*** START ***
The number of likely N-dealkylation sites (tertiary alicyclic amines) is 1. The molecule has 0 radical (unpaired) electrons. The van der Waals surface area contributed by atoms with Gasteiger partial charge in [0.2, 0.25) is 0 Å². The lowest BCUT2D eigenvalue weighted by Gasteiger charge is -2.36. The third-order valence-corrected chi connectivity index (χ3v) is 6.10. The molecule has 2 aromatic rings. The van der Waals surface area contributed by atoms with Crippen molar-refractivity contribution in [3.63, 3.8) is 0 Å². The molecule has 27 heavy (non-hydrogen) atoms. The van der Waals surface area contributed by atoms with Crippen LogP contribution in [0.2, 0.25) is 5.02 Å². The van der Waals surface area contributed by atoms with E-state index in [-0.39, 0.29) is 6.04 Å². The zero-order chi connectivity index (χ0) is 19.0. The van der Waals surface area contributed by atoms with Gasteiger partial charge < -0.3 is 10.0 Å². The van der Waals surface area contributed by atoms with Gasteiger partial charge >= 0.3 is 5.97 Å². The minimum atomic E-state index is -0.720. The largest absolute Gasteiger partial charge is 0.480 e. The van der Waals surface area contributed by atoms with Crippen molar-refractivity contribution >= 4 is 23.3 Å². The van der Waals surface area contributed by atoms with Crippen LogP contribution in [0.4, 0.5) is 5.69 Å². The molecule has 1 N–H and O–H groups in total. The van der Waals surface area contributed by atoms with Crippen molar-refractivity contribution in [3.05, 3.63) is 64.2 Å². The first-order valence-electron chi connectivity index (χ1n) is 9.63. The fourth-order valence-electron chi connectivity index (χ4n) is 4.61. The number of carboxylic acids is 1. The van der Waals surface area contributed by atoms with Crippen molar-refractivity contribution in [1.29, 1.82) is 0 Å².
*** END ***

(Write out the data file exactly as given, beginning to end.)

The number of likely N-dealkylation sites (tertiary alicyclic amines) is 1. The molecule has 0 radical (unpaired) electrons. The van der Waals surface area contributed by atoms with Gasteiger partial charge in [0.2, 0.25) is 0 Å². The lowest BCUT2D eigenvalue weighted by Gasteiger charge is -2.36. The third-order valence-corrected chi connectivity index (χ3v) is 6.10. The molecule has 2 aromatic rings. The van der Waals surface area contributed by atoms with Crippen molar-refractivity contribution in [3.63, 3.8) is 0 Å². The molecule has 27 heavy (non-hydrogen) atoms. The van der Waals surface area contributed by atoms with Crippen LogP contribution in [0.2, 0.25) is 5.02 Å². The van der Waals surface area contributed by atoms with E-state index in [-0.39, 0.29) is 6.04 Å². The zero-order chi connectivity index (χ0) is 19.0. The van der Waals surface area contributed by atoms with Gasteiger partial charge < -0.3 is 10.0 Å². The van der Waals surface area contributed by atoms with Gasteiger partial charge >= 0.3 is 5.97 Å². The minimum atomic E-state index is -0.720. The largest absolute Gasteiger partial charge is 0.480 e. The van der Waals surface area contributed by atoms with Crippen molar-refractivity contribution >= 4 is 23.3 Å². The van der Waals surface area contributed by atoms with Crippen LogP contribution in [0.4, 0.5) is 5.69 Å². The molecule has 1 N–H and O–H groups in total. The van der Waals surface area contributed by atoms with Crippen molar-refractivity contribution in [3.05, 3.63) is 64.2 Å². The first-order valence-electron chi connectivity index (χ1n) is 9.63. The fourth-order valence-electron chi connectivity index (χ4n) is 4.61. The number of carboxylic acids is 1. The van der Waals surface area contributed by atoms with Crippen molar-refractivity contribution in [1.29, 1.82) is 0 Å².